Beekeepers on Vancouver Island and beyond may find their colonies survive the winter better and have fewer diseases and pests, thanks to a demonstration project initiated by the BC Bee Breeders’ Association.
Bees have been dying in increasing numbers in the last few years due to infestations of varroa mites and pests such as the internal parasite Nosema ceranae.
Importing replacement bees every spring is not only costly, but beekeepers have also found that they are ill-adapted to the province’s lower spring and fall temperatures and are more susceptible to chalkbrood — a fungal killer.
“Varroa mites continue to become resistant to miticides so, rather than search for new treatments, we are looking for bees that show resistance and survive with mites on their own,” explains project coordinator Brenda Jager. “This is the way to ensure we will continue to have healthy local bees.”
With help from IAF, the Association was able to set up and pilot a demonstration yard to test cold-hardy Canadian stocks and assess their adaptability.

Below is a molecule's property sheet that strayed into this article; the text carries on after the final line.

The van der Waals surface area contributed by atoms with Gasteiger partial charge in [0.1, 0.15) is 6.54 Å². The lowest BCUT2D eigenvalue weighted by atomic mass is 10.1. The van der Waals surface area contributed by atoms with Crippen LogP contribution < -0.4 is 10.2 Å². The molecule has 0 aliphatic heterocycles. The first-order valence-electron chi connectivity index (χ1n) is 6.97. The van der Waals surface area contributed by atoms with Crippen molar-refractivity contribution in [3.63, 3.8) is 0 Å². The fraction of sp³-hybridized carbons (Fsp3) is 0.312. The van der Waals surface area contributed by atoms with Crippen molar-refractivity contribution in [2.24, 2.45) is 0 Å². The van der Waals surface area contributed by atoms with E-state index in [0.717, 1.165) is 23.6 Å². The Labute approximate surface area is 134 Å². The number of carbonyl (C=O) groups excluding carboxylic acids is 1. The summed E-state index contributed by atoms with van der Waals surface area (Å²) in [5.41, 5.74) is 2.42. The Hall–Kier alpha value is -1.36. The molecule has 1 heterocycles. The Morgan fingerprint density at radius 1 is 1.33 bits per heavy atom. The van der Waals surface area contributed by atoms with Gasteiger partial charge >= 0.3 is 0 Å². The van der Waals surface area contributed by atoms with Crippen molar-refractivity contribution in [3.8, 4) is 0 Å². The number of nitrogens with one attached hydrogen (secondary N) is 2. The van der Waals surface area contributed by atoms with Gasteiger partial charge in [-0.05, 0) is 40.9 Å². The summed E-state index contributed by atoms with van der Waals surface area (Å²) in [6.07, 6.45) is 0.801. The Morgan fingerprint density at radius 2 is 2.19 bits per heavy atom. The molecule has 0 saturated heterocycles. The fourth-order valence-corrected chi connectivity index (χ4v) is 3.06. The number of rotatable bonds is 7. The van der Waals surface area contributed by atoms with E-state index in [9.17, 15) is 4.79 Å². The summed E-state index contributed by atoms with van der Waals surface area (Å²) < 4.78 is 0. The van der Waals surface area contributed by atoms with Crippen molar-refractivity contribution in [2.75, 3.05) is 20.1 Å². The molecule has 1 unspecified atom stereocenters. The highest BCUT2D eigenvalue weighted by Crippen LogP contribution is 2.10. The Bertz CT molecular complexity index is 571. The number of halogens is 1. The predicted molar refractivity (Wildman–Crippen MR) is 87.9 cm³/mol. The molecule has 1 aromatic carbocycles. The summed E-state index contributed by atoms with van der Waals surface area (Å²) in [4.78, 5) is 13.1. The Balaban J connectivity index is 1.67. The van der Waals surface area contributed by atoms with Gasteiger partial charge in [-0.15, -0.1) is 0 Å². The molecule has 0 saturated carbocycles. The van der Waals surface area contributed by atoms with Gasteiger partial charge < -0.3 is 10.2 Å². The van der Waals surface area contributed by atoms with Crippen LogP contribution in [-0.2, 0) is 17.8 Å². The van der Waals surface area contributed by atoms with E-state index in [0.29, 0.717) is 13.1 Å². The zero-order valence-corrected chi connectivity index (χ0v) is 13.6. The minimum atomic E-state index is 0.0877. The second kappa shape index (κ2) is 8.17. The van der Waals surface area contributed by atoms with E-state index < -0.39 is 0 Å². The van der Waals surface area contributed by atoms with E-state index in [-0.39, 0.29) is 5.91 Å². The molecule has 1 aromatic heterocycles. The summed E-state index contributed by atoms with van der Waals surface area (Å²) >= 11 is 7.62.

The project tracked productivity of each colony as well as their pest and disease profiles.
Breeders were also able to learn optimal stock selection techniques from Dr. Stephen Pernal, a bee scientist with Agriculture and Agri-Food Canada (AAFC), as well as practice hands-on assessments with stock provided by AAFC’s Beaverlodge Research Station and Bee Breeder Liz Huxter of Grand Forks.
Over one hundred queen cells of successful stocks have already been distributed across southern Vancouver Island.
For both Jager and Dr. Pernal, the project holds potential far beyond its island origins.
“This is a move toward increased queen quality and greater self-sufficiency for stock production, not just within BC but for the Canadian beekeeping industry as a whole,” Pernal explains.
The Association is now seeking breeder partners from the mainland to establish new assessment yards in BC. According to Jager, collaboration is a key factor in kick-starting subsequent projects.
“We’re seeing enhanced cooperation among beekeepers as a result of this study,” says Jager. “By sharing the risk and sharing the knowledge, beekeepers from all areas can also share the rewards.”
Funding: $11,029 through the federal Canadian Agricultural Adaptation Program. (A0646 ES)